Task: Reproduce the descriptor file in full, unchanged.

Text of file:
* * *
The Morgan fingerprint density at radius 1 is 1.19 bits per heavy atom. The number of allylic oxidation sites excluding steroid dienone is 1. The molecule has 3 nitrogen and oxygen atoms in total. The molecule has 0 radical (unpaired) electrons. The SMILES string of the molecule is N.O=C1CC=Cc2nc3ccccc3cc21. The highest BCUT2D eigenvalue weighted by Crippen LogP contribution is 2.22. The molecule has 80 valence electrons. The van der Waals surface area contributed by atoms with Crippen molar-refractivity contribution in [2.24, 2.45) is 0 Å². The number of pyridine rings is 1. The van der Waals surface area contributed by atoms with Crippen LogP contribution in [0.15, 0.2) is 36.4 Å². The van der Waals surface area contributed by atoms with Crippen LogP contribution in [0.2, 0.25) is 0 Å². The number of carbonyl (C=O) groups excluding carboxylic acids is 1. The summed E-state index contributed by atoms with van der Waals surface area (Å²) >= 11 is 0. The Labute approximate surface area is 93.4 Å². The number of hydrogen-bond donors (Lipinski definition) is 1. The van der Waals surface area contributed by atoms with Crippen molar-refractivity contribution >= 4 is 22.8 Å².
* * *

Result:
The Morgan fingerprint density at radius 1 is 1.19 bits per heavy atom. The number of allylic oxidation sites excluding steroid dienone is 1. The molecule has 3 nitrogen and oxygen atoms in total. The molecule has 0 radical (unpaired) electrons. The SMILES string of the molecule is N.O=C1CC=Cc2nc3ccccc3cc21. The highest BCUT2D eigenvalue weighted by Crippen LogP contribution is 2.22. The molecule has 80 valence electrons. The van der Waals surface area contributed by atoms with Crippen molar-refractivity contribution in [2.24, 2.45) is 0 Å². The number of pyridine rings is 1. The van der Waals surface area contributed by atoms with Crippen LogP contribution in [0.15, 0.2) is 36.4 Å². The van der Waals surface area contributed by atoms with Crippen LogP contribution in [0.2, 0.25) is 0 Å². The number of carbonyl (C=O) groups excluding carboxylic acids is 1. The summed E-state index contributed by atoms with van der Waals surface area (Å²) >= 11 is 0. The Labute approximate surface area is 93.4 Å². The number of hydrogen-bond donors (Lipinski definition) is 1. The van der Waals surface area contributed by atoms with Crippen molar-refractivity contribution >= 4 is 22.8 Å².